“Powerful athletic looking” young men have a way of getting into the media and this is what happened in Malone, NY in September 1869. The Malone Palladium carried a story about two Mohawk lacrosse teams passing through Malone on a train from Canada headed for New York City. The athletes were on their way to play an exhibition game at Jones’s Wood, a resort for working class New Yorkers on the Upper East Side, in the vicinity of present day 66th to 75th Streets on the banks of the East River.
Readers in Malone may not have appreciated it at the time, but they were reading about a significant event in American sports history. An exciting “new” sport was beginning its invasion of the nation through New York State.
Jean de Brebeuf, a French Jesuit missionary in Canada, first documented lacrosse for Europeans in 1636. The game got its name from early French settlers who saw Mohawks playing the game with a curved stick, a “crosse” in French, and a ball. During the early nineteenth century, English-speaking athletes in Montreal began organizing amateur clubs and adopting written rules and in 1859, Canada made lacrosse its official game. Because of lacrosse’s popularity, it soon spread south to the United States.
Mohawk and Canadian teams introduced the game to sports enthusiasts in New York City, Queens and Brooklyn, which sparked the formation of lacrosse clubs in what would become the New York metropolitan area. Newspapers touted the game as one that could easily rival the rapidly growing sport of baseball for fan allegiance.
|The 1908 Columbia University lacrosse team. Library of Congress.|
Sports writers generated interest in the new sport by writing stories about lacrosse action that appealed to a wide variety of people. Some stories extolled speed, endurance, strategy and ball handling skill. Others raved about mayhem, crushing blows and spurting blood. When all the excitement was added together, what more could a Gilded Age sports fan want to see?
Fans began to flock to lacrosse games that were played on polo fields, racetracks and baseball diamonds. In 1871, at the height of the August horse racing season in Saratoga Springs, promoters hosted a lacrosse match between “the champion red men of Canada and the champion white men of the world” at the Glen Mitchell resort hotel.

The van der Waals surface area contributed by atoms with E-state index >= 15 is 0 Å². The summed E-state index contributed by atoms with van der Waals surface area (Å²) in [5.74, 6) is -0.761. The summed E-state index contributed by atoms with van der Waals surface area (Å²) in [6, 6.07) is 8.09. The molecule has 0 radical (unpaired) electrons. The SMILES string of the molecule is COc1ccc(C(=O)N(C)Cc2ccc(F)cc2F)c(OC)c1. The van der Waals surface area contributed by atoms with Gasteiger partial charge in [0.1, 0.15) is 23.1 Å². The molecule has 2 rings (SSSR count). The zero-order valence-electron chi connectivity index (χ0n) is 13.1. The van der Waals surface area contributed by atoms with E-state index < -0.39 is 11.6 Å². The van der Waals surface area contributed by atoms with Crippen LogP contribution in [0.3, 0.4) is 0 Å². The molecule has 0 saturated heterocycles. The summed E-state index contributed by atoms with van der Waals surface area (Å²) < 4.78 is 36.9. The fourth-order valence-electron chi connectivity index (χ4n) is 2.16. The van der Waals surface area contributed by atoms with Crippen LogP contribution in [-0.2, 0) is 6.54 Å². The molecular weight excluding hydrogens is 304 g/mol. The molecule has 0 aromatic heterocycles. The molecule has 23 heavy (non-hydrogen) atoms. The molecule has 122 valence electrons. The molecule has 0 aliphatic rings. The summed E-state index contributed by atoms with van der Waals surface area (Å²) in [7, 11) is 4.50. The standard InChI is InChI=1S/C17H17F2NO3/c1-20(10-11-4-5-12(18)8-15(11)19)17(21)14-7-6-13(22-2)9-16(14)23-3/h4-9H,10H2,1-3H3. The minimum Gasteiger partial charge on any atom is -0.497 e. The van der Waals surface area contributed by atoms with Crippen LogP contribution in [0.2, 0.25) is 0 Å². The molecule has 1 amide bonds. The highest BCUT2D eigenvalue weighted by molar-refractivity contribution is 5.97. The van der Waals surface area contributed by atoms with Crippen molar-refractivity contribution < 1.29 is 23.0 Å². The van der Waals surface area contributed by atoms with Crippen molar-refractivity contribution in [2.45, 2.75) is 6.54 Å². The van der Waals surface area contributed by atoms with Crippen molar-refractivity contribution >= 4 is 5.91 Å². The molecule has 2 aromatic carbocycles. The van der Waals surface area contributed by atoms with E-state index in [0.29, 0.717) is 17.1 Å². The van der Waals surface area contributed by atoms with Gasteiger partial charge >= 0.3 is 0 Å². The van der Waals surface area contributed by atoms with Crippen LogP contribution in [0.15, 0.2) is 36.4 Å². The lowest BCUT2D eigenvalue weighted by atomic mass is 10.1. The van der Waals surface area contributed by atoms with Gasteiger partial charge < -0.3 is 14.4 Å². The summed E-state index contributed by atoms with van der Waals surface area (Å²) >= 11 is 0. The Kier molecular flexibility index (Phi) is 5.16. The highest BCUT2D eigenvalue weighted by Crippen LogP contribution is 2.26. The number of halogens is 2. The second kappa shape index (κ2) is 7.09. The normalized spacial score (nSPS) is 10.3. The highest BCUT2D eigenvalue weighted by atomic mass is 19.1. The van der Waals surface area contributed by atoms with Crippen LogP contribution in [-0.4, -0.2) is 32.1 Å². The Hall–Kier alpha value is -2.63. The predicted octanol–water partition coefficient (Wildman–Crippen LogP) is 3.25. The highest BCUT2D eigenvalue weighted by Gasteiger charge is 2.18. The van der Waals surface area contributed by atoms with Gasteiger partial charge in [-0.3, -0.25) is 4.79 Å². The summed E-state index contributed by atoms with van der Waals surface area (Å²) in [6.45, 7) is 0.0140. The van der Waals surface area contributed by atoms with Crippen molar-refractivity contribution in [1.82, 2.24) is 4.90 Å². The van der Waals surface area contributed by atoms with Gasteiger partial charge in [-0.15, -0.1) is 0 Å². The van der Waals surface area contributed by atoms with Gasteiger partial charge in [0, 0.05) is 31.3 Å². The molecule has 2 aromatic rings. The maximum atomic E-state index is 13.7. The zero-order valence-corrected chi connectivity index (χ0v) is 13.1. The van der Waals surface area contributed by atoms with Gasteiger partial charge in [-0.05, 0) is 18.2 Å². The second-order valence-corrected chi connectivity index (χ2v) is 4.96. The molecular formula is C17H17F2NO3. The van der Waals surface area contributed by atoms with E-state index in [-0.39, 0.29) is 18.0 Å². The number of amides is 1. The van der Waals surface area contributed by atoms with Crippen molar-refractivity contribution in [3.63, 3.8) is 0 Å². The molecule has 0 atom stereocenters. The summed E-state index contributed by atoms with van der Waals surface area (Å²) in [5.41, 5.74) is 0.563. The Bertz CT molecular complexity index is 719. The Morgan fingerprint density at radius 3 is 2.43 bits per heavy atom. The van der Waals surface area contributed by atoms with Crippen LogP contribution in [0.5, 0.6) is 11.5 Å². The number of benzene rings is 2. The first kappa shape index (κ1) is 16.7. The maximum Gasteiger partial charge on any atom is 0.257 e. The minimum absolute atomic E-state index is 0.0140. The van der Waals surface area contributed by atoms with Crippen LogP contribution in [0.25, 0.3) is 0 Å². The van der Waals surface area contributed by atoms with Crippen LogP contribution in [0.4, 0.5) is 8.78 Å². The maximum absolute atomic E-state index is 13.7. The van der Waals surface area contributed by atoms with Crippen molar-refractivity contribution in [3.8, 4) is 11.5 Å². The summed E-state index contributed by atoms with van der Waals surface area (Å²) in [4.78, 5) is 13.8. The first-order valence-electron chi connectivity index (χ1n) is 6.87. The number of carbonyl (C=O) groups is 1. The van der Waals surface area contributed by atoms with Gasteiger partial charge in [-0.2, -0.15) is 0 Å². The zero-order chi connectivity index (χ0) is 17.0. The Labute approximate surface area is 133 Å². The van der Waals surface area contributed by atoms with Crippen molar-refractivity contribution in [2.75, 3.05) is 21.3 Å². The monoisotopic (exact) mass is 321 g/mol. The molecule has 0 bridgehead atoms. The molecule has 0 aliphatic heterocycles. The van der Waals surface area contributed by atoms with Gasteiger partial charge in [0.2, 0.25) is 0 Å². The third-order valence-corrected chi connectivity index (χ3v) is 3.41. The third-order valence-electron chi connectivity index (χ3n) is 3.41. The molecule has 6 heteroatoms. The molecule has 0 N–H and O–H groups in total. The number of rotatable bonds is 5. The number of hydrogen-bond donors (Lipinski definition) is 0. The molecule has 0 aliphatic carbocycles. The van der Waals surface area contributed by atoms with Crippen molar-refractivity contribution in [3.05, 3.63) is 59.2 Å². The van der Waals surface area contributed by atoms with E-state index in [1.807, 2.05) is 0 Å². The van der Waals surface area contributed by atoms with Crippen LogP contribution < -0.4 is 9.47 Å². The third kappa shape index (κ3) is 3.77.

Victoria, Queen of the United Kingdom, gave lacrosse a huge boost by attending a lacrosse game between two visiting Mohawk teams in Windsor, England in 1876.
The highlight of the 1878 lacrosse season was a tournament played in Gilmore’s Gardens, soon to become the first Madison Square Garden, in Manhattan. Four teams competed for a silver cup that had been especially made for the event by Tiffany & Co. They included a Mohawk team that had just returned from playing in England, an Onondaga team from Syracuse, the Ravenswood Lacrosse Club in Queens, and a team from New York University, the first college in the U.S. to establish a lacrosse team.
|Early twentieth century college lacrosse teams. Library of Congress.|
By 1879, the lacrosse invasion of New York State and the nation was complete. Delegates from eleven lacrosse clubs met at the Astor House in Manhattan to form the United States National Amateur Lacrosse Association.
Today, lacrosse is arguably the fastest growing team sport in the U.S. Teams from New York State are perennial powerhouses in Division I men’s lacrosse. They include: Cornell, which won the first NCAA championship in 1971; Syracuse, perhaps the most dominant college lacrosse team in the twentieth and twenty-first centuries, Army, Albany, St. Johns, Hobart, Marist, Colgate and Hofstra.
The harbingers of modern American lacrosse were the “powerful athletic looking” Mohawk lacrosse players on the train in Malone, headed south for New York City, in September 1869.